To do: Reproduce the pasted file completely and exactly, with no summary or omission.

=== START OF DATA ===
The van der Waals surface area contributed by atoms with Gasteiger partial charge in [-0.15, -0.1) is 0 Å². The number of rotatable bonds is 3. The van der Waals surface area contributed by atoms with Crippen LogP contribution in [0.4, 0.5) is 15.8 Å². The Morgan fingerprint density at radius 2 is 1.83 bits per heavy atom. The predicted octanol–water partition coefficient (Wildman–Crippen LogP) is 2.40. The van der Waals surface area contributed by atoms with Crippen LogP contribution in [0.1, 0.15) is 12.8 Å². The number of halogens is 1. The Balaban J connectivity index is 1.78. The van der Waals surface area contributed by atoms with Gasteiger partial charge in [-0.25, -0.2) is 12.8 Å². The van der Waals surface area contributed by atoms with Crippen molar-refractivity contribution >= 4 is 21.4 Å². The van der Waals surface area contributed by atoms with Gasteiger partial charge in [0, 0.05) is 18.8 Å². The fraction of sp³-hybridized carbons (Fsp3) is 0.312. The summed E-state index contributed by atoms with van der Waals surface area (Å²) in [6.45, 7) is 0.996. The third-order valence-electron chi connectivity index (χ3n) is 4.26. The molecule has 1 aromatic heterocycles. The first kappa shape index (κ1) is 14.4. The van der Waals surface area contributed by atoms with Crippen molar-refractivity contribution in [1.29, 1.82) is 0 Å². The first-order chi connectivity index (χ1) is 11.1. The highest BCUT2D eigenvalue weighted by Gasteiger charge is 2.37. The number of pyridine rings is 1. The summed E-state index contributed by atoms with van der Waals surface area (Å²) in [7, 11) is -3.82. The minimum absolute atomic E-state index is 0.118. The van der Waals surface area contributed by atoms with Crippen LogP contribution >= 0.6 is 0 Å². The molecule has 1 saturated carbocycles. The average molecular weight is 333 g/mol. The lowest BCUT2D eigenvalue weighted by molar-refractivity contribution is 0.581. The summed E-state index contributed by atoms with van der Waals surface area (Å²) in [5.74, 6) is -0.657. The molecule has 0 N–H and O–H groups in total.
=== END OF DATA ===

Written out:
The van der Waals surface area contributed by atoms with Gasteiger partial charge in [-0.15, -0.1) is 0 Å². The number of rotatable bonds is 3. The van der Waals surface area contributed by atoms with Crippen LogP contribution in [0.4, 0.5) is 15.8 Å². The Morgan fingerprint density at radius 2 is 1.83 bits per heavy atom. The predicted octanol–water partition coefficient (Wildman–Crippen LogP) is 2.40. The van der Waals surface area contributed by atoms with Crippen LogP contribution in [0.1, 0.15) is 12.8 Å². The number of halogens is 1. The Balaban J connectivity index is 1.78. The van der Waals surface area contributed by atoms with Gasteiger partial charge in [-0.25, -0.2) is 12.8 Å². The van der Waals surface area contributed by atoms with Crippen molar-refractivity contribution >= 4 is 21.4 Å². The van der Waals surface area contributed by atoms with Gasteiger partial charge in [0, 0.05) is 18.8 Å². The fraction of sp³-hybridized carbons (Fsp3) is 0.312. The summed E-state index contributed by atoms with van der Waals surface area (Å²) in [6.45, 7) is 0.996. The third-order valence-electron chi connectivity index (χ3n) is 4.26. The molecule has 1 aromatic heterocycles. The first kappa shape index (κ1) is 14.4. The van der Waals surface area contributed by atoms with Crippen molar-refractivity contribution in [1.29, 1.82) is 0 Å². The first-order chi connectivity index (χ1) is 11.1. The highest BCUT2D eigenvalue weighted by Gasteiger charge is 2.37. The number of pyridine rings is 1. The summed E-state index contributed by atoms with van der Waals surface area (Å²) in [7, 11) is -3.82. The minimum absolute atomic E-state index is 0.118. The van der Waals surface area contributed by atoms with Crippen LogP contribution >= 0.6 is 0 Å². The molecule has 1 saturated carbocycles. The average molecular weight is 333 g/mol. The lowest BCUT2D eigenvalue weighted by molar-refractivity contribution is 0.581. The summed E-state index contributed by atoms with van der Waals surface area (Å²) in [5.74, 6) is -0.657. The molecule has 0 N–H and O–H groups in total.